Jennifer Janus SpeaksUp
Saturday, May 4, was my 42nd marathon, in my 37th state: Wisconsin! It was a perfect day for running, on a flat, beautiful course in Kenosha, along the shores of Lake Michigan. My daughter, Julia, was my traveling companion, and some friends who now live in Wisconsin met us and stayed with her while I did my run, then met me at the finish line, where I got to high-five my girl just before my finish.
I don't know exactly when I decided to try to run a marathon in each of the 50 states, but I do know it was during the four years when I was living in San Antonio, Texas, and my husband was in the Air Force medical corps. We didn't have kids yet, and once the marathon bug bit, running the states sounded like a fun way to keep things spicy. It has been. It's exhilarating and exhausting, as I struggle to balance family life with the logistics of training and traveling to increasingly distant states to achieve my goal.
Sometimes I get to the start of another race and think: “Why didn't I just pick half marathons?” However, I know that if the goal wasn't hard, it wouldn't carry with it the same reward.
I've run up to and after two pregnancies and a bilateral mastectomy (preventive, as I have the BRCA1 gene mutation). I sometimes struggle with depression, and definitely struggle with stress -- running helps with those things. I run to feel better mentally and physically, and to be a better wife, mom, employee -- person. Seeing the states is a good motivation, and it's also a perk.
Folks always ask me what my favorites have been, and there are a few memories that stick out:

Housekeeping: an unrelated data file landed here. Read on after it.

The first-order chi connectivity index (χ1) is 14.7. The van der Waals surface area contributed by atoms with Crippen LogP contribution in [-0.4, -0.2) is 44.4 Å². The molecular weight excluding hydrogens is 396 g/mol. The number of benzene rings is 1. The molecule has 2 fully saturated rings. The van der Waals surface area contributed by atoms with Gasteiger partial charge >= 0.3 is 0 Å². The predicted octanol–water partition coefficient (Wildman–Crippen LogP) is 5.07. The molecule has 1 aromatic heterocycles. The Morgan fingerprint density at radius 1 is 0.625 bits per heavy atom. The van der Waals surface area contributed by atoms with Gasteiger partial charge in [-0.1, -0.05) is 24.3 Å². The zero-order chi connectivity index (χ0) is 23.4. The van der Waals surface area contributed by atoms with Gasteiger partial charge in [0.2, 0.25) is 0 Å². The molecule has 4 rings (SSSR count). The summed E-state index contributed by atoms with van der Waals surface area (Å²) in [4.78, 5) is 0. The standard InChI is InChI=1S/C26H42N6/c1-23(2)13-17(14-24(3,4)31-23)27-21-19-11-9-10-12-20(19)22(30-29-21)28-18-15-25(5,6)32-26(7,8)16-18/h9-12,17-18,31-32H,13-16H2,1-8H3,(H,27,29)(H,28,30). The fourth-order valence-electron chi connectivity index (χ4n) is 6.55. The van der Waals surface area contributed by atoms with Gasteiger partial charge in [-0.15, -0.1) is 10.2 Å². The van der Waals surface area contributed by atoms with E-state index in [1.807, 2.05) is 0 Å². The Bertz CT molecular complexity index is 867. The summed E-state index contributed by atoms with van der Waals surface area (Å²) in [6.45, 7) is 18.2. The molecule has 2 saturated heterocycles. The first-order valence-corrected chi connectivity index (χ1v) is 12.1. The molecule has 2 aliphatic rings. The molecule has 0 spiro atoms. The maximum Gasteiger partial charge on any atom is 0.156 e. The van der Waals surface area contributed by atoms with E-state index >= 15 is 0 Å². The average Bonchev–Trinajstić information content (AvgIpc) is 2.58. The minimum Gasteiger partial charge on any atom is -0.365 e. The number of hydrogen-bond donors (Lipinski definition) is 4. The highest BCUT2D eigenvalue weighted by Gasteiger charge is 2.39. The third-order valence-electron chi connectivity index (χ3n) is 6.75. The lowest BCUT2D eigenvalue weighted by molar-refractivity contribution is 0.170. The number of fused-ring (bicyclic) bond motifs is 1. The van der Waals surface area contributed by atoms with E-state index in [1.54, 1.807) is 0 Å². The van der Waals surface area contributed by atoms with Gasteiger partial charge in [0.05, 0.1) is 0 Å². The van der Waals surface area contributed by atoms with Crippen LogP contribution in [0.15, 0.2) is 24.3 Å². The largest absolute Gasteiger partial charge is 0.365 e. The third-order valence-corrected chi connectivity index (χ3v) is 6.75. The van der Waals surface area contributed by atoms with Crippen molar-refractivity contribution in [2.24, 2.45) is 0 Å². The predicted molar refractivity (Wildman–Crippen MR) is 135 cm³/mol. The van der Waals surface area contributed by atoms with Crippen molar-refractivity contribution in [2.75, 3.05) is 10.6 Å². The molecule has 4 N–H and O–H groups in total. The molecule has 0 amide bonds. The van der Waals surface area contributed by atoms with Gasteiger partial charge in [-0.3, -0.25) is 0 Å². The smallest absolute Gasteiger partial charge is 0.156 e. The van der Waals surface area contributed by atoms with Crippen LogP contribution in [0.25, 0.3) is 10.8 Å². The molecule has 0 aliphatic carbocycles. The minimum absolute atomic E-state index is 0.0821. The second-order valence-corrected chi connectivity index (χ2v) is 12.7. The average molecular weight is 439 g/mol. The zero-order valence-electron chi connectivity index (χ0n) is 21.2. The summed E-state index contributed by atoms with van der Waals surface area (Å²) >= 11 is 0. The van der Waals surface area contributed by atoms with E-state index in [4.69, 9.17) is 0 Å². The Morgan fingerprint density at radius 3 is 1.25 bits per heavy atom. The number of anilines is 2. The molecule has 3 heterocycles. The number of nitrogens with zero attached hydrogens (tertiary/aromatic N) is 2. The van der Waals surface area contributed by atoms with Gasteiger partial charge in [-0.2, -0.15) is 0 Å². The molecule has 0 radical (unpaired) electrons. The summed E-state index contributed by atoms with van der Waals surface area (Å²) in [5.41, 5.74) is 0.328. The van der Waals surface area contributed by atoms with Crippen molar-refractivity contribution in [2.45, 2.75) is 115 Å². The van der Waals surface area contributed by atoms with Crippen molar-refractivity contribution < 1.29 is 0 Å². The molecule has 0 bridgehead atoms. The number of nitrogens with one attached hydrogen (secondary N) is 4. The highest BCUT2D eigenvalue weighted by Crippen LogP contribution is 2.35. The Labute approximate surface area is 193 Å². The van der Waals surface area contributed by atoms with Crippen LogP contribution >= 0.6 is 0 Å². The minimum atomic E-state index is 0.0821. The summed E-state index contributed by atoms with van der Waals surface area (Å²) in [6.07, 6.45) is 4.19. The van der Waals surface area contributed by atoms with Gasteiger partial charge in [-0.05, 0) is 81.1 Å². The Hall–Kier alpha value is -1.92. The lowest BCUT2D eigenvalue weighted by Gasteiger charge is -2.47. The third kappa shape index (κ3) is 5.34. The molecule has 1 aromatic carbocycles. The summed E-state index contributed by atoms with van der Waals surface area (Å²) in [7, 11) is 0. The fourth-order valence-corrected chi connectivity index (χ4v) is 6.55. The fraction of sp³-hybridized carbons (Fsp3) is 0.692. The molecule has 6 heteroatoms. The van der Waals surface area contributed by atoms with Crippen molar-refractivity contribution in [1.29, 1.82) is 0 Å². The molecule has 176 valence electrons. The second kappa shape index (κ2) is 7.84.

1. The Marine Corps Marathon (which I don't really count as a state, but rather, D.C.) in October of 2007 -- my sister and brother-in-law were living on the campus of Georgetown, where he was working on his Ph.D. and my sister was a hall director. They watched my twin boys, who were two at the time, and brought them out on the course in a stroller so I could give them a kiss during the run. The emotion of that race with all the veterans running, plus getting to see my babies, makes that race stick out.
2. Boston in 2018. I've run Boston twice -- the first time was in 2012. It was a hot year and included a long stop at the medical tent, so I was happy to qualify again and finish with a better time. It was cold and rainy last year, but the weather made me feel strong and powerful, and I got to redeem myself.
3. Providence Rhode Island and the Rhode Races in May 2014. The race was great, and partially on trails which made my legs happy, but the thing that I remember is that my husband and I stayed in a VRBO houseboat from which we could walk to the start! Awesome!
4. International Bay of Fundy in Lubec, Maine. This race was partnered with a girls' trip with one of my oldest and dearest friends who now lives in Iowa. Bonus: running into Canada, and getting to see the Bay of Fundy at low and high tide.
5. Trails of Glory outside of Las Vegas -- my first trail marathon, and an adventure with my husband, who ran the half. During the marathon there, I got lost briefly, and that ended up with me making two new friends (who almost got lost, too).
6. The Montana Marathon last fall -- another girls' trip with a visit to Yellowstone after the race. Awesome scenery!
7. Whatever is next! (Utah, in June, in this case).
As I look at my list of races, I can remember something about each one -- of course the more vivid memories are of the more recent runs. The coldest one? Asheville, N.C. on the grounds of the Biltmore. My fastest? Blooms to Brews in Washington State. My slowest? Maybe that first Boston! My first one? Baltimore, in 2001.
What I love the most about this maybe-crazy goal is that it takes me to new places, where I get to see our beautiful country on foot. I get tired of training, yes, but it also keeps me sane and lets me spend lots of hours and miles with my training buddies, without whom I might not succeed. Sometimes I feel discouraged, and almost always if I'm off on the road alone, I miss my people at home, but at the end of the day, my running adventures have shown me who I am and what I'm capable of, and they have also revealed to me the goodness of God, of my family and friends, and so many others around me.